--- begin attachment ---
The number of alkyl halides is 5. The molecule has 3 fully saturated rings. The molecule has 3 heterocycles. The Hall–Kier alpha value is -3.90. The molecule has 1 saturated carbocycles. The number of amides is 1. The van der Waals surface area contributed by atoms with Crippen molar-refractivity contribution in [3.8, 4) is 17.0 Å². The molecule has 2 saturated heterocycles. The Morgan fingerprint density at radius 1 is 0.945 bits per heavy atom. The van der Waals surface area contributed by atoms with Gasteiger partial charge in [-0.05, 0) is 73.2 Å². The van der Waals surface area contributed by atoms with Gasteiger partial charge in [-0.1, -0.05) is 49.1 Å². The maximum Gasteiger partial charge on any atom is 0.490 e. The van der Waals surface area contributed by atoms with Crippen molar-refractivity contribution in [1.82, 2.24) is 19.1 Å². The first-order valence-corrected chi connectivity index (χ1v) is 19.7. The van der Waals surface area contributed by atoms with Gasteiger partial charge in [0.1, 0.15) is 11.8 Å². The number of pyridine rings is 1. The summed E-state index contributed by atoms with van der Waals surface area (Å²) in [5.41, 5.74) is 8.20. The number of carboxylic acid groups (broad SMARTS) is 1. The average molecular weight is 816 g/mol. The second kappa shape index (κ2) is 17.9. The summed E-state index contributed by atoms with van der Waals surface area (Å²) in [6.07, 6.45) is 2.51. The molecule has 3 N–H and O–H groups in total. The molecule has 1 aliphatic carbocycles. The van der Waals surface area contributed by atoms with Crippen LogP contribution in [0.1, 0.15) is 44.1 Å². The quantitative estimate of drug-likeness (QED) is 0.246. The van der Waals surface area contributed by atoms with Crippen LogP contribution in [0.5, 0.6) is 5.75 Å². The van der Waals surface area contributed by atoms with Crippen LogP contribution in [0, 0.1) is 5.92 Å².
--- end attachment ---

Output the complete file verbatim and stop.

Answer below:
The number of alkyl halides is 5. The molecule has 3 fully saturated rings. The molecule has 3 heterocycles. The Hall–Kier alpha value is -3.90. The molecule has 1 saturated carbocycles. The number of amides is 1. The van der Waals surface area contributed by atoms with Crippen molar-refractivity contribution in [3.8, 4) is 17.0 Å². The molecule has 2 saturated heterocycles. The Morgan fingerprint density at radius 1 is 0.945 bits per heavy atom. The van der Waals surface area contributed by atoms with Gasteiger partial charge in [-0.05, 0) is 73.2 Å². The van der Waals surface area contributed by atoms with Gasteiger partial charge in [-0.1, -0.05) is 49.1 Å². The maximum Gasteiger partial charge on any atom is 0.490 e. The van der Waals surface area contributed by atoms with Crippen molar-refractivity contribution in [1.82, 2.24) is 19.1 Å². The first-order valence-corrected chi connectivity index (χ1v) is 19.7. The van der Waals surface area contributed by atoms with Gasteiger partial charge in [0.1, 0.15) is 11.8 Å². The number of pyridine rings is 1. The summed E-state index contributed by atoms with van der Waals surface area (Å²) in [5.41, 5.74) is 8.20. The number of carboxylic acid groups (broad SMARTS) is 1. The average molecular weight is 816 g/mol. The second kappa shape index (κ2) is 17.9. The summed E-state index contributed by atoms with van der Waals surface area (Å²) in [6.07, 6.45) is 2.51. The molecule has 3 N–H and O–H groups in total. The molecule has 1 aliphatic carbocycles. The van der Waals surface area contributed by atoms with Crippen LogP contribution in [0.1, 0.15) is 44.1 Å². The quantitative estimate of drug-likeness (QED) is 0.246. The van der Waals surface area contributed by atoms with Crippen LogP contribution in [0.5, 0.6) is 5.75 Å². The van der Waals surface area contributed by atoms with Crippen LogP contribution in [0, 0.1) is 5.92 Å².